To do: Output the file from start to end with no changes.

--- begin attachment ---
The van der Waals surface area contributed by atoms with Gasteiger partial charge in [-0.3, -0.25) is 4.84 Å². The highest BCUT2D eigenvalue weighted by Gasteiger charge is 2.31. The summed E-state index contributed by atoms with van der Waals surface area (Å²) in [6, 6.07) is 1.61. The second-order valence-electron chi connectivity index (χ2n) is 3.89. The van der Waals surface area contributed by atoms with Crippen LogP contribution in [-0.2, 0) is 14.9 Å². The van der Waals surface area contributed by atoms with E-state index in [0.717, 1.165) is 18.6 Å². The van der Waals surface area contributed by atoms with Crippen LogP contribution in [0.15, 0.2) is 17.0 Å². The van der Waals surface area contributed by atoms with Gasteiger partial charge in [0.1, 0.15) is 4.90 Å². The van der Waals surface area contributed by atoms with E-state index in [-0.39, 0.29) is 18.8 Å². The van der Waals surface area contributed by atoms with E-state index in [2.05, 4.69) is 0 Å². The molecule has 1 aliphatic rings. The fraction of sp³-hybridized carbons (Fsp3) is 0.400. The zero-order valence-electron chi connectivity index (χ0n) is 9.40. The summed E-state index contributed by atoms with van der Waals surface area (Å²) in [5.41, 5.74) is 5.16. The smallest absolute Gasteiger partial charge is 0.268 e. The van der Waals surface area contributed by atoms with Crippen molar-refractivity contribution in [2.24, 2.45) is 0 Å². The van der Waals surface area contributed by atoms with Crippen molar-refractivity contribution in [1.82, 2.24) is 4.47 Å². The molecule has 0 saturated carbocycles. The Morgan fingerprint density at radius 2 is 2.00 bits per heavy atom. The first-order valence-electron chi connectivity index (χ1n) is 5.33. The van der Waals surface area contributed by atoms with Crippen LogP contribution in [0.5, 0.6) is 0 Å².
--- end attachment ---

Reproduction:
The van der Waals surface area contributed by atoms with Gasteiger partial charge in [-0.3, -0.25) is 4.84 Å². The highest BCUT2D eigenvalue weighted by Gasteiger charge is 2.31. The summed E-state index contributed by atoms with van der Waals surface area (Å²) in [6, 6.07) is 1.61. The second-order valence-electron chi connectivity index (χ2n) is 3.89. The van der Waals surface area contributed by atoms with Crippen LogP contribution in [-0.2, 0) is 14.9 Å². The van der Waals surface area contributed by atoms with E-state index in [0.717, 1.165) is 18.6 Å². The van der Waals surface area contributed by atoms with Crippen LogP contribution in [0.15, 0.2) is 17.0 Å². The van der Waals surface area contributed by atoms with Gasteiger partial charge in [0.1, 0.15) is 4.90 Å². The van der Waals surface area contributed by atoms with E-state index in [-0.39, 0.29) is 18.8 Å². The van der Waals surface area contributed by atoms with E-state index in [2.05, 4.69) is 0 Å². The molecule has 1 aliphatic rings. The fraction of sp³-hybridized carbons (Fsp3) is 0.400. The zero-order valence-electron chi connectivity index (χ0n) is 9.40. The summed E-state index contributed by atoms with van der Waals surface area (Å²) in [5.41, 5.74) is 5.16. The smallest absolute Gasteiger partial charge is 0.268 e. The van der Waals surface area contributed by atoms with Crippen molar-refractivity contribution in [2.24, 2.45) is 0 Å². The van der Waals surface area contributed by atoms with Crippen molar-refractivity contribution in [1.82, 2.24) is 4.47 Å². The molecule has 0 saturated carbocycles. The Morgan fingerprint density at radius 2 is 2.00 bits per heavy atom. The first-order valence-electron chi connectivity index (χ1n) is 5.33. The van der Waals surface area contributed by atoms with Crippen LogP contribution in [0.5, 0.6) is 0 Å².